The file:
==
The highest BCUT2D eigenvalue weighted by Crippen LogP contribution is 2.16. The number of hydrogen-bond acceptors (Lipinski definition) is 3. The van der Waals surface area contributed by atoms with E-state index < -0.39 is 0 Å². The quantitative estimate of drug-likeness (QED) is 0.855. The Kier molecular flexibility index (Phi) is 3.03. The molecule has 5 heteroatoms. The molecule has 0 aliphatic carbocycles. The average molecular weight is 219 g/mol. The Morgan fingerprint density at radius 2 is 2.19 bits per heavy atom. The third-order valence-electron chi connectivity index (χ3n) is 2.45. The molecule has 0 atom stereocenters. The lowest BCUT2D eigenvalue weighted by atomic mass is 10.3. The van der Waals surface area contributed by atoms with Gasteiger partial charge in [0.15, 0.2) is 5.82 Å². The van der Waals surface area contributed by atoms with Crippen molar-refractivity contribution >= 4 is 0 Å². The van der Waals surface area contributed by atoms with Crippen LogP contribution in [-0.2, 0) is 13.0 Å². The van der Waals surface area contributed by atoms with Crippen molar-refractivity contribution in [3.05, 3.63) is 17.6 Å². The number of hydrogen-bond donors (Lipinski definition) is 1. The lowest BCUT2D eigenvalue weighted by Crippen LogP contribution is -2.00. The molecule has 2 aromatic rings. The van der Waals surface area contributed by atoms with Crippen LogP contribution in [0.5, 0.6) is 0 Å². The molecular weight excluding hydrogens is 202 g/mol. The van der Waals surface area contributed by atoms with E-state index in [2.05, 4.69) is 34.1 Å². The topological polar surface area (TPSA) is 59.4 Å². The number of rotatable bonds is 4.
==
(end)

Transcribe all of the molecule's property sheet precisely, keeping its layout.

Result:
The highest BCUT2D eigenvalue weighted by Crippen LogP contribution is 2.16. The number of hydrogen-bond acceptors (Lipinski definition) is 3. The van der Waals surface area contributed by atoms with E-state index < -0.39 is 0 Å². The quantitative estimate of drug-likeness (QED) is 0.855. The Kier molecular flexibility index (Phi) is 3.03. The molecule has 5 heteroatoms. The molecule has 0 aliphatic carbocycles. The average molecular weight is 219 g/mol. The Morgan fingerprint density at radius 2 is 2.19 bits per heavy atom. The third-order valence-electron chi connectivity index (χ3n) is 2.45. The molecule has 0 atom stereocenters. The lowest BCUT2D eigenvalue weighted by atomic mass is 10.3. The van der Waals surface area contributed by atoms with Gasteiger partial charge in [0.15, 0.2) is 5.82 Å². The van der Waals surface area contributed by atoms with Crippen molar-refractivity contribution >= 4 is 0 Å². The van der Waals surface area contributed by atoms with Crippen LogP contribution in [-0.2, 0) is 13.0 Å². The van der Waals surface area contributed by atoms with Crippen molar-refractivity contribution in [3.05, 3.63) is 17.6 Å². The number of hydrogen-bond donors (Lipinski definition) is 1. The lowest BCUT2D eigenvalue weighted by Crippen LogP contribution is -2.00. The molecule has 2 aromatic rings. The van der Waals surface area contributed by atoms with Crippen LogP contribution in [0.5, 0.6) is 0 Å². The molecular weight excluding hydrogens is 202 g/mol. The van der Waals surface area contributed by atoms with E-state index in [2.05, 4.69) is 34.1 Å². The topological polar surface area (TPSA) is 59.4 Å². The number of rotatable bonds is 4.